2. STIs don’t make you dirty. Most are curable.
Upon moving to San Francisco, I contracted my first STI–gonorrhea. It was asymptomatic, and identified quickly. Because I was on my daily prescription for PrEP, I was seeking sexual health care at San Francisco AIDS Foundation’s sexual health clinic Magnet, and was therefore receiving regular testing. The treatment was quick and easy and seven days later, I could get back to hanky panky. The reality of contraction and treatment was far less painful than I had imagined. My high school education in Georgia had me believe that if I so much as undressed in front of another person, Sebastian and every critter from The Little Mermaid’s deep blue sea would be knapping at my pubes.
3. How to douche.
If you’re queer, I seriously hope that Sex Education was a part of your early pandemic Netlfix binge. If not, Season 2, Episode 6 is where my beloved characters deal with numerous dramas, one of them concerning the topic of anal douching. Heartthrob Rahim teaches us the mechanics to ensure shit doesn’t happen. In short, the sigmoid colon, where our bodies are designed to hold our poop, is located well above the rectum, which means that it lies farther inside our bodies than a penis, dildo, or fingers can reach during penetrative anal sex. For those of us that eat high fiber diets and evacuate regularly, douching may not be necessary. And for those of that do require cleaning, San Francisco AIDS Foundation’s anal douching safety tips are extremely helpful.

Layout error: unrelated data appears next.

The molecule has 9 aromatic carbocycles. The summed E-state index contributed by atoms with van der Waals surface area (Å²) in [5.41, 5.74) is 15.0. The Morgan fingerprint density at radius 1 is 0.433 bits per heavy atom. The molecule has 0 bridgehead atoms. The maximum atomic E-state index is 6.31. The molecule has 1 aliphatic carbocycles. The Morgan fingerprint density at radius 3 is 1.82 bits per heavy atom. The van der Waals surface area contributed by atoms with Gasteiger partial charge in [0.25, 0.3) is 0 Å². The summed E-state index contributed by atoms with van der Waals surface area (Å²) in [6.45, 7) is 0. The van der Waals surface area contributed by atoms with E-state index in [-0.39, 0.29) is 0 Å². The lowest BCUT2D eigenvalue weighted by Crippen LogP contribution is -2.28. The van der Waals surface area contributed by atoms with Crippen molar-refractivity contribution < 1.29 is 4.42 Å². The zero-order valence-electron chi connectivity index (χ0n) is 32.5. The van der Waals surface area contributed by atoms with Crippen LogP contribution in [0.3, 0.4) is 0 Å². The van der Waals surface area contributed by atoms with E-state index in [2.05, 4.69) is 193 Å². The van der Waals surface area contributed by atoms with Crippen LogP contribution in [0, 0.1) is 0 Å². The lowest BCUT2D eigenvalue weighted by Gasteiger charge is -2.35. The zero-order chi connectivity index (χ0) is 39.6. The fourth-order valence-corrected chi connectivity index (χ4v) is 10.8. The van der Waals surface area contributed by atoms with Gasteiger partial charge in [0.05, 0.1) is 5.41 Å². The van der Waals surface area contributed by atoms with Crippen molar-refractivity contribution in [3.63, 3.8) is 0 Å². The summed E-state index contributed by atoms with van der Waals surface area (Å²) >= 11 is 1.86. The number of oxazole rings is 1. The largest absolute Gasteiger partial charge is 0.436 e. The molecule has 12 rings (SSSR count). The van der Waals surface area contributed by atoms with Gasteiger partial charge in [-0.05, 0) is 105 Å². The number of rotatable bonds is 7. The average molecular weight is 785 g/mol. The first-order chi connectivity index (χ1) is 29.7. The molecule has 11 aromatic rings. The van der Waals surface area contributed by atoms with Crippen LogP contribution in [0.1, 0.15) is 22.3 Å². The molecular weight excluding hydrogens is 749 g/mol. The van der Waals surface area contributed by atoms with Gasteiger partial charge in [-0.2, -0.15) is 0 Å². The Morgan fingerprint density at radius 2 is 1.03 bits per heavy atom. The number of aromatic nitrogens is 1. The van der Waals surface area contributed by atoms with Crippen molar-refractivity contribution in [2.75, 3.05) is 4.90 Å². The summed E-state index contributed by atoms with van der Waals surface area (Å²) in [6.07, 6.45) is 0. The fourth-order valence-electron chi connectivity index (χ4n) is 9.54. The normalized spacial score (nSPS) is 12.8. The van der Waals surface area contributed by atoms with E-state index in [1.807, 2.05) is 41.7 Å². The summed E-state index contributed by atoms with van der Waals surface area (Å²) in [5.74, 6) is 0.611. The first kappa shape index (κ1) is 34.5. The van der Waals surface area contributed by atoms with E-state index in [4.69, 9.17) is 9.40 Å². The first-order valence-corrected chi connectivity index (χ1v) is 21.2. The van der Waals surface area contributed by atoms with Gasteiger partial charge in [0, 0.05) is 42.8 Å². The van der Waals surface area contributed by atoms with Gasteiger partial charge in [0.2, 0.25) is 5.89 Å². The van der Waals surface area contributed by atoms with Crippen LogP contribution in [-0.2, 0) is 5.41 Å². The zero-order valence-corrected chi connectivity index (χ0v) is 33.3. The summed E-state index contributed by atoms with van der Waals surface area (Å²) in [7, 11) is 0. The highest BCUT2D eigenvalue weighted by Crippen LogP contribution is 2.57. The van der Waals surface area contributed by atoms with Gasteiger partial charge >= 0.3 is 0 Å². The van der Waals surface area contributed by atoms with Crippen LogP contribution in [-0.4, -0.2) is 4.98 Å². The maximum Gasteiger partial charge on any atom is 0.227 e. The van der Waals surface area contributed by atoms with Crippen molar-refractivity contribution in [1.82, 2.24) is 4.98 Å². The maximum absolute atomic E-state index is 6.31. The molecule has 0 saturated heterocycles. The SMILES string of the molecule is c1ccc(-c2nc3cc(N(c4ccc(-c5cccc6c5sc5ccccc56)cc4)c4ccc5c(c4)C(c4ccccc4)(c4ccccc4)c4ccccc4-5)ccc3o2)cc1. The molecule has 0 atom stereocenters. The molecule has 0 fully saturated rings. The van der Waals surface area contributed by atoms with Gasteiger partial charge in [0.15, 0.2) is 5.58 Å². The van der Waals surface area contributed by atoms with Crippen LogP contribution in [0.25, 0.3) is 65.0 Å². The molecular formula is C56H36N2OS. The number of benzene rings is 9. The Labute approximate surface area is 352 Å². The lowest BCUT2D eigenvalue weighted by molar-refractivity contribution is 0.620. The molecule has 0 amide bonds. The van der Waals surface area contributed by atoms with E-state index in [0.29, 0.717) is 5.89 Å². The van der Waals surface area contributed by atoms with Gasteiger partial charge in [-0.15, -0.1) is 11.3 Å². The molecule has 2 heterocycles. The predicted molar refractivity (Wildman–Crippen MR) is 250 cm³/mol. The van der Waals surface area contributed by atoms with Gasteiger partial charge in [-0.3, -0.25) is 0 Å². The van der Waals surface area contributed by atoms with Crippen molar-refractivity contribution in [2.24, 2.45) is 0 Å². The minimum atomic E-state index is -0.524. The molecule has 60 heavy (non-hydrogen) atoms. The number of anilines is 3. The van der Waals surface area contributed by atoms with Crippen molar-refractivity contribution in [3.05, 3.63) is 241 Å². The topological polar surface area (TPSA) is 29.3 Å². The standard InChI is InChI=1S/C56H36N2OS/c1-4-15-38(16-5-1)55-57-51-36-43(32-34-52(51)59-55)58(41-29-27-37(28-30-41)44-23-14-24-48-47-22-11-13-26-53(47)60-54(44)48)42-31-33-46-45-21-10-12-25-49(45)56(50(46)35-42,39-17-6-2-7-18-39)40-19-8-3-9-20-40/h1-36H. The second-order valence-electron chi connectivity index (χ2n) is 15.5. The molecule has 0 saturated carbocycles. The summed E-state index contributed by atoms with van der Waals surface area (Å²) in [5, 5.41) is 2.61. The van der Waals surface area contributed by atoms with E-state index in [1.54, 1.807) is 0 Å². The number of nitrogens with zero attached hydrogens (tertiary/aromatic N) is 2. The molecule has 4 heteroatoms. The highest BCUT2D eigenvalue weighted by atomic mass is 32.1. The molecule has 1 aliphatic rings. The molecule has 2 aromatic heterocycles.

4. The HPV vaccine is for everyone.
The HPV vaccine, which prevents the transmission of the strain of the virus that develops cancer and genital warts, was originally recommended only for people with vaginas by the CDC. As scientific evidence grew, the CDC amended it’s guidelines to include everyone in their preteens through 26 years old, too. Adding to the confusion, my primary care doctor explained to my dad that the vaccine was specifically for sex between a man and a woman. His narrowly defined definition didn’t consider that men could pass it between each other and that those men could then pass it to others if either of them engaged in vaginal sex. This lack of clarity led my father to decline me getting the vaccine, since he assumed it was not for gay men. It wasn’t until I began visiting my college’s LGBTQ Center that I realized that the HPV vaccine is for everyone, regardless of sexual orientation, and chose to take the necessary precautions.
In What I Didn’t Learn In Sex Ed (Part 2), I’ll expand on these topics, adding four more, including, pleasure can come in multiple forms, how to give consent & how to say no, mental health is sexual health, and you get to decide what sex means to you.